* * *

Students should be learning to kickstart something on their own. Using the old way of thinking about school, I can imagine folks saying, “Yes! Let’s make it a graduation requirement that students must kickstart something!”

This, of course, doesn’t work. By forcing students to engage in specific activities that teachers and administrators find important, students immediately begin looking for ways to make the requirement go away. So they’ll brainstorm ways to cheat, lie, or recycle something they’ve already done.

Instead, we’re much more likely to have success in helping students learn this skill by surrounding them with role models who have done it, then giving them lots of opportunities to do it.

Here’s an example. I recently met a guy who was a music teacher at a Jewish pre-school and noticed a rich supply of found objects in the arts & crafts room. To make things more fun and interesting for the kids, he decided to mix in a puppet show with his music instruction. He got some felt, papier mache, glue, pipe cleaners, old socks, and a million other things. Then he made puppets. He was such a huge hit, he started performing at bar mitzvahs around the city. He even booked a tour of Jewish parties, school, and synagogues all the way down to California.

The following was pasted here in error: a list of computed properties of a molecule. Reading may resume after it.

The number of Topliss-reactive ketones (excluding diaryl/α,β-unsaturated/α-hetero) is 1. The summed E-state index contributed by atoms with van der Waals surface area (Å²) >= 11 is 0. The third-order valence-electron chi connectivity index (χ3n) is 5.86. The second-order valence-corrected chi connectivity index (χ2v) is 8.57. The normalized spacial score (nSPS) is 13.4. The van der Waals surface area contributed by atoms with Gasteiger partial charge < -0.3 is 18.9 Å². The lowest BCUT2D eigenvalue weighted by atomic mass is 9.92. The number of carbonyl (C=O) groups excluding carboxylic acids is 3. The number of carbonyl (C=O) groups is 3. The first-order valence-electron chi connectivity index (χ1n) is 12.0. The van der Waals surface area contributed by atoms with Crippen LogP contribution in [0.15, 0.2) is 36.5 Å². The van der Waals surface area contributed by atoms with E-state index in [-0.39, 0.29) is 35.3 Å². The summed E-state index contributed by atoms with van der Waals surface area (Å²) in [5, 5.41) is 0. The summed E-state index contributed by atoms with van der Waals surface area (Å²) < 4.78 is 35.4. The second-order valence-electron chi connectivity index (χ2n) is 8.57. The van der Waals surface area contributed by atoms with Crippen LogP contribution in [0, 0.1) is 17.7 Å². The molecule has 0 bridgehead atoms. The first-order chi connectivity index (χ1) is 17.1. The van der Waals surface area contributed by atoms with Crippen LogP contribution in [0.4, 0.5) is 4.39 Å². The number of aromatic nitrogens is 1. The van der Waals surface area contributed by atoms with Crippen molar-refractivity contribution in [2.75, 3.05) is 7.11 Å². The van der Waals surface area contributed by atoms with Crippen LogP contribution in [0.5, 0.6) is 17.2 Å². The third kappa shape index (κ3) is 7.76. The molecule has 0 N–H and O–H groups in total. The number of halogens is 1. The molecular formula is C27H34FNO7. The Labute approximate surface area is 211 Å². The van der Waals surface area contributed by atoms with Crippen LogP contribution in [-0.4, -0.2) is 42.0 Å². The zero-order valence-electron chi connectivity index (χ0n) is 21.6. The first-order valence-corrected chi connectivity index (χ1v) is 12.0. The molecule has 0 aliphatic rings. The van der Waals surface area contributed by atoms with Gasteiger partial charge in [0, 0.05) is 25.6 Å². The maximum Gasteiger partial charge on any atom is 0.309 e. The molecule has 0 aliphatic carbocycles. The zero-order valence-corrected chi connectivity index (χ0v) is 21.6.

Imagine hiring teachers who model this kind of disposition. It’s the kind of thing that would make kids think, “Now, what could I kickstart that would be as cool as that?”

(Get updates at www.twitter.com/stevemiranda.)

In the old days, young people served apprenticeships with elders as a way of mastering a craft.

Now, young people try to land internships. An internship, you see, could look really good on your resume or your application to graduate school.

* * *

An apprenticeship is about gaining valuable, applicable, real-life skills right now.